Multicenter trial EPO v routine (6 countries- 700 pts) Anemic pts – hgb g/dl EPO 40u/ kg/wk x 3 + DOS + iron both groups (oral treatment/iv or oral control) Results: higher hgb levels throughout 12% v. 46% transfusion No effect post op recovery (time ambulation, d/c, infection rate Time to ambulation, d/c longer in transfused v. non-transfused SE comparable Effects of epoetin alfa on blood transfusions and postoperative recovery in orthopaedic surgery: the European Epoetin Alfa Surgery Trial (EEST). - Weber EW - Eur J Anaesthesiol - 01-APR-2005; 22(4): (MEDLINE is the source for the citation and abstract of this record ) Abstract: BACKGROUND AND OBJECTIVE: Preoperative epoetin alfa administration decreases transfusion requirements and may reduce transfusion complications, such as postoperative infection due to immune suppression and thus hospitalization time. This study examined the impact of preoperative epoetin alfa administration on postoperative recovery and infection rate. METHODS: In an open randomized controlled multicentre trial in patients undergoing orthopaedic surgery, the effects of preoperative administration of epoetin alfa vs. routine care were compared in six countries. Haemoglobin (Hb) values, transfusions, time to ambulation, time to discharge, infections and safety were evaluated in patients with preoperative Hb concentrations 10-13g dL(-1) (on-treatment population: epoetin n = 460; control n = 235), from study entry until 4-6 weeks after surgery. Outcome was also compared in patients with and without transfusion. RESULTS: Epoetin-treated patients had higher Hb values from the day of surgery until discharge (P < 0.001) and lower transfusion rates (12% vs. 46%; P < 0.001). Epoetin treatment delivered no significant effect on postoperative recovery (time to ambulation, time to discharge and infection rate). However, the time to ambulation (3.8+/-4.0 vs. 3.1+/-2.2days; P < 0.001)and the time to discharge (12.9+/-6.4 vs /-5.0 days; P < 0.001) was longer in the transfused than in the non-transfused patients. Side-effects in both groups were comparable. CONCLUSIONS: Epoetin alfa increases perioperative Hb concentration in mild-to-moderately anaemic patients and thus reduces transfusion requirements. Patients receiving blood transfusions require a longer hospitalization than non-transfused patients. Weber, Eur J Anaesthesiol April 2005;22(4):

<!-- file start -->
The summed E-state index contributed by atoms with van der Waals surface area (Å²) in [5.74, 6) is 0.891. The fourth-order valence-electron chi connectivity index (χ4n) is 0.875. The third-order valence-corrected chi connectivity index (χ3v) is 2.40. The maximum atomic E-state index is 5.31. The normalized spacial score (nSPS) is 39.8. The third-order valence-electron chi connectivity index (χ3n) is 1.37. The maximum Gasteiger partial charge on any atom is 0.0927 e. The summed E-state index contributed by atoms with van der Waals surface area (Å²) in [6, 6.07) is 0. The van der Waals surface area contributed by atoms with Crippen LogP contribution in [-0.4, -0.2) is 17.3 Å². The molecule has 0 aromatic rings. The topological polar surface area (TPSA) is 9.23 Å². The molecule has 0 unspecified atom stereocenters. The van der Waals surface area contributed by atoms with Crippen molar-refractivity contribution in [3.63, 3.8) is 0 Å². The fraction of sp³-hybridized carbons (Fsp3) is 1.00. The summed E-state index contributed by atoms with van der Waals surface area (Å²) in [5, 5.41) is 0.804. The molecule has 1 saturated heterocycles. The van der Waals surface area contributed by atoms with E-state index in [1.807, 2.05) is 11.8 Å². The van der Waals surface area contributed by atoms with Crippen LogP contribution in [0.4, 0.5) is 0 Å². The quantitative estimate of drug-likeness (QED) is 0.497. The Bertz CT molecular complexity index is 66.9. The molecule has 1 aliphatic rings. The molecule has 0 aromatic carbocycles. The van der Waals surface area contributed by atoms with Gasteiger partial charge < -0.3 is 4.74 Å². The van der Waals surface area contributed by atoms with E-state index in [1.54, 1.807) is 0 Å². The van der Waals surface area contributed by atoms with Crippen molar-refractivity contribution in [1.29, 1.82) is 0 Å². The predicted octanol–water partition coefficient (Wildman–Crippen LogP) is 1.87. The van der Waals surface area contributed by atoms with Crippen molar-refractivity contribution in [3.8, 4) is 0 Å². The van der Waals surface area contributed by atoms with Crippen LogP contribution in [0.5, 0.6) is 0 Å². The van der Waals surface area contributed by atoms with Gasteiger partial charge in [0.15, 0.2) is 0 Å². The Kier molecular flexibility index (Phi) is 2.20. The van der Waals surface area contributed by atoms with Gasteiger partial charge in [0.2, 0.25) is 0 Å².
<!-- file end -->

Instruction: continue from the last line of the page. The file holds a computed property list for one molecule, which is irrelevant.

49 European Epoetin Alfa Surgery Trial
Weber, Eur J Anaesthesiol April 2005;22(4):

50 FDA Orders ESAs Safety Labeling Changes - 2008
July 30, 2008 – FDA issues Complete Response letters ordering safety labeling changes under FDAAA Cancer Patients on Chemotherapy ESAs are not indicated for patients receiving myelosuppressive therapy when the anticipated outcome is cure DOSAGE AND ADMINISTRATION Therapy should not be initiated at hemoglobin levels ≥10 g/dL, except where the patient is unable to tolerate this degree of anemia due to co-morbid conditions If the hemoglobin exceeds a level needed to avoid transfusion or exceeds 12 g/dL, withhold dose until the hemoglobin approaches a level where transfusion may be required U.S. Food and Drug Administration. Accessed August 7, 2008.